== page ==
Wednesday was a trending day for Wells Fargo & Co (NYSE:WFC) after Berkshire Hathaway shared that 7.134 million of the bank's shares were sold between April 10 and 12. Further to those 7 million shares, Berkshire also plans to divest an additional 1.865 million shares at some point in the future. Berkshire is selling because under federal regulations, the holdings of any single shareholder of a large bank must be below 10% and Buffet's company had owned 479 million shares at the end of last year. The selling is not because it is bearish on the bank. This works well good for the Wells Fargo & Co (NYSE:WFC) bulls. Since Wels Fargo was re-buying its stock, Berkshire's holdings did increase over the 10% limit, so Buffett's firm sold to stay within the limit.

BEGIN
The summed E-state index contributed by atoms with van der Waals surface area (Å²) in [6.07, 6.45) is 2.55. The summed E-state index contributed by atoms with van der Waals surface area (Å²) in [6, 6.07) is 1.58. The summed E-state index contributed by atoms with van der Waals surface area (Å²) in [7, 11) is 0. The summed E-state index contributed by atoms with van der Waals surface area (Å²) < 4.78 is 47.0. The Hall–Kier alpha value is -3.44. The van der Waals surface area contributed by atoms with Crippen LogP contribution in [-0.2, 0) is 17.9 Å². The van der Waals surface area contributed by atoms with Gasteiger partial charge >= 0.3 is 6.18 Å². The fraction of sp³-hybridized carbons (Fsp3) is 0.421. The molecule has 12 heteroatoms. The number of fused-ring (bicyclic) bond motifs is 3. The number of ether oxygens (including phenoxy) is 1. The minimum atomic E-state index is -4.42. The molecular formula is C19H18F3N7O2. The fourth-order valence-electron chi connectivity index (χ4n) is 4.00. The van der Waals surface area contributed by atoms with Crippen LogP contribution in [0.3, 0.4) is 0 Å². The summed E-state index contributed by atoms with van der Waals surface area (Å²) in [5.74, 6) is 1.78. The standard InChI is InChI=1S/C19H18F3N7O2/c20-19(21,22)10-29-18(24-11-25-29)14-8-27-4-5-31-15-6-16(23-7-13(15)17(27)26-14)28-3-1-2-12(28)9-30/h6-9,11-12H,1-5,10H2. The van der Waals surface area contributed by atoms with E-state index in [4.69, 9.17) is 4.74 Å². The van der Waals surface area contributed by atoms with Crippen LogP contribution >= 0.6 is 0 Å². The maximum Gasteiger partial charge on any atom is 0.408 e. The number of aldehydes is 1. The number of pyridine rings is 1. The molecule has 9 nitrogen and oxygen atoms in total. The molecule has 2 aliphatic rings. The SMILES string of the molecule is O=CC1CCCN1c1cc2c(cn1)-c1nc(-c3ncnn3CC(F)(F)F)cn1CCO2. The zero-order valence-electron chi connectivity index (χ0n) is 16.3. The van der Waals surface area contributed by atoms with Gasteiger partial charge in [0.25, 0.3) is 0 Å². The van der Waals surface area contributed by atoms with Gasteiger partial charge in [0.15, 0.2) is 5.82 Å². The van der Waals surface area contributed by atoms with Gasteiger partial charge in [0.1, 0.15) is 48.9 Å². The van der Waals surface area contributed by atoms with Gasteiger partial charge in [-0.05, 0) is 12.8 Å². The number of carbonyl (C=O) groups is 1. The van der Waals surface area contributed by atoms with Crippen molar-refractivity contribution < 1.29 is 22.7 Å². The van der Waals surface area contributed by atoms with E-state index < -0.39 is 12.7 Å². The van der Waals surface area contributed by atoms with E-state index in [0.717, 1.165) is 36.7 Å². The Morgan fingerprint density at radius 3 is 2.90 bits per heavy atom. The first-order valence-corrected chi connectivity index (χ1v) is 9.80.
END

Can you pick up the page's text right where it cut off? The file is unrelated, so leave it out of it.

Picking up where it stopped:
In a recent press release, Berkshire shared that just over a year ago, Wells Fargo's repurchases of the common stock increased Berkshire's interest in Wells Fargo to over 10%. Therefore, a Notice of Change in Control was filed by Berkshire with the Board of Governors of the Federal Reserve System. He further stated that there was no initial intention to purchase additional Wells Fargo shares but it was recognized that the ownership interest would continue to grow if Wells Fargo continued to purchase shares. Berkshire added that it took several months of discussions with the Federal Reserve representatives and it was learned that retaining more than 10% of Wells Fargo's common stock would impede commercial activity with the bank. The solution, therefore, was to keep the ownership interest under 10%. Presently, Berkshire has no intention to sell more Wells Fargo stock beyond the mandated 10%.
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